Blah, Blah, Blah, Sex Toy, blah

I don’t know exactly how long it’s been since my last entry concerning this work of fiction, but it feels like a couple of months. I’ve read about fifteen books since picking up Fifty Shades, and all were preferable reading material but I hate leaving a book half-read, so I’m pressing on and determined to finish. Forgive the pun.

Chapter nineteen begins with Grey waking Ana up and reminding her that they’re going to his parents’ house for dinner. This is encouraging; new characters are going to be introduced and something, other than “mind-blowing” sex, might occur. Is the author finally moving this story forward? I do hope so…

Ana is sleepy but Grey is wide awake and clearly more of a morning person than she is. He attempts to rouse her a few times, to no avail, and eventually says he’s going downstairs and that if she goes back to sleep, she’ll be “in trouble”.

Now…a small part of me expects Ana to react the way anyone should when being spoken to like this. I expect her to roll over and go into the deepest, dreamiest and most spiteful sleep of her life. However, she doesn’t. She meekly gets up, stretches and goes into the bathroom. Grey is playing Frank Sinatra through his speakers. Ana keeps referring to him as “Frank”, which makes me sizzle with anger. So far, neither of these characters have earned the right to speak of Frank Sinatra in a familiar way. “Frank” would wipe the floor with Christian Grey. “Frank” would be bored stiff with Ana Steele, having been a part of the golden age which was packed with incredible women whose strength and feistiness puts this dreary heroine to shame. “Frank” is the bomb-diggety, and too worthy to be featured in this story.


They get into the car and are driven by Taylor to the home of Mr and Mrs Grey Senior, who live in some palatial, suburban manor. They pull up and we meet Grace, his mother, for the second time. Her double-barrelled surname is, I think, the closest thing we’re going to get to an act of feminism in this novel but there you have it. His father is introduced as Carrick, if that’s a real name, and is sufficiently dull. Suddenly, a screech (her word, not mine) is heard and his little sister comes running into the story, clearly desperate to meet Ana. Her name is Mia and she is not anywhere near as sorely disappointed as she should be, claiming that she’s heard so much about Ana.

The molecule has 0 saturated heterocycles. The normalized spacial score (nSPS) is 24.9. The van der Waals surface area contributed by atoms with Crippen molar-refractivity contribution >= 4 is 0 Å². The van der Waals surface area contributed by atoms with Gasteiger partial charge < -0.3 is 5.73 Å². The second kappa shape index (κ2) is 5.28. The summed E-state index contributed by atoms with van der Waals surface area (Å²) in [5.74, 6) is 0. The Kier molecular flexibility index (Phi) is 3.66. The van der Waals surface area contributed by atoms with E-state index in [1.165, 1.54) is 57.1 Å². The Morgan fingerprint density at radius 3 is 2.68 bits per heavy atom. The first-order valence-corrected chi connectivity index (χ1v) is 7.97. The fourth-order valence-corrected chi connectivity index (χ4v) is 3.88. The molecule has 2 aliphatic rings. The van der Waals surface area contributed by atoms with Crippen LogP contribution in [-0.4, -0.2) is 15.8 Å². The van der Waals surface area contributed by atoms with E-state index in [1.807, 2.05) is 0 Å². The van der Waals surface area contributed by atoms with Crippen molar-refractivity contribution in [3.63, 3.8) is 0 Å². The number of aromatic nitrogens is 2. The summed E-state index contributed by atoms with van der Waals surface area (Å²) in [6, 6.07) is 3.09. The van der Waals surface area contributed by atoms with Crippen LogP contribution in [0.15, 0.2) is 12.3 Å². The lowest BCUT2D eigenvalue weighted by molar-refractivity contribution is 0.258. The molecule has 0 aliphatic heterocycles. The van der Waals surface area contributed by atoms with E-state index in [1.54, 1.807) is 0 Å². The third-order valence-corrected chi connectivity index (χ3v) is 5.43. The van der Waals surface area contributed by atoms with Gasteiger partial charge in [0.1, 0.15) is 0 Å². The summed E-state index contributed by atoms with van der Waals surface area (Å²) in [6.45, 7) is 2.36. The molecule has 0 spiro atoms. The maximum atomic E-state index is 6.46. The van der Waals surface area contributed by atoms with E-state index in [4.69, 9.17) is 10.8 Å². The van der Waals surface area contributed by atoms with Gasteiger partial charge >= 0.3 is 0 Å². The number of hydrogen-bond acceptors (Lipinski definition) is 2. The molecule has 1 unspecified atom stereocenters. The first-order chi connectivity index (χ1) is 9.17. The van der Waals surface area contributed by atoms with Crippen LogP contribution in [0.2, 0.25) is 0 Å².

How? Have she and Christian been What’sApping each other and comparing notes? What would he even say? “I’ve met this somewhat dull and impressionable woman and given her my sex contract, shown her my dungeon and my penis and she’s still here!!”

“You go, bro!”

High five, smiley face.


Kate and Elliott are also present, as lovey-dovey as ever, causing Ana to suddenly feel insecure about the entire thing. Did Christian only invite her because Elliott invited Kate? She blethers on about this for a couple of paragraphs, which is a couple more than necessary.

Over lunch/dinner, Kate mentions both that Ana is thinking of going to Georgia to visit her mother and that she went out with Jose to a bar. Both pieces of information drop Ana in the shit with Christian, and he gets silently but steadily mad. A good shrink could probably explain why this is, but I think we as readers are just meant to assume that unreasonable jealously and possessiveness are romantic traits in a potential partner.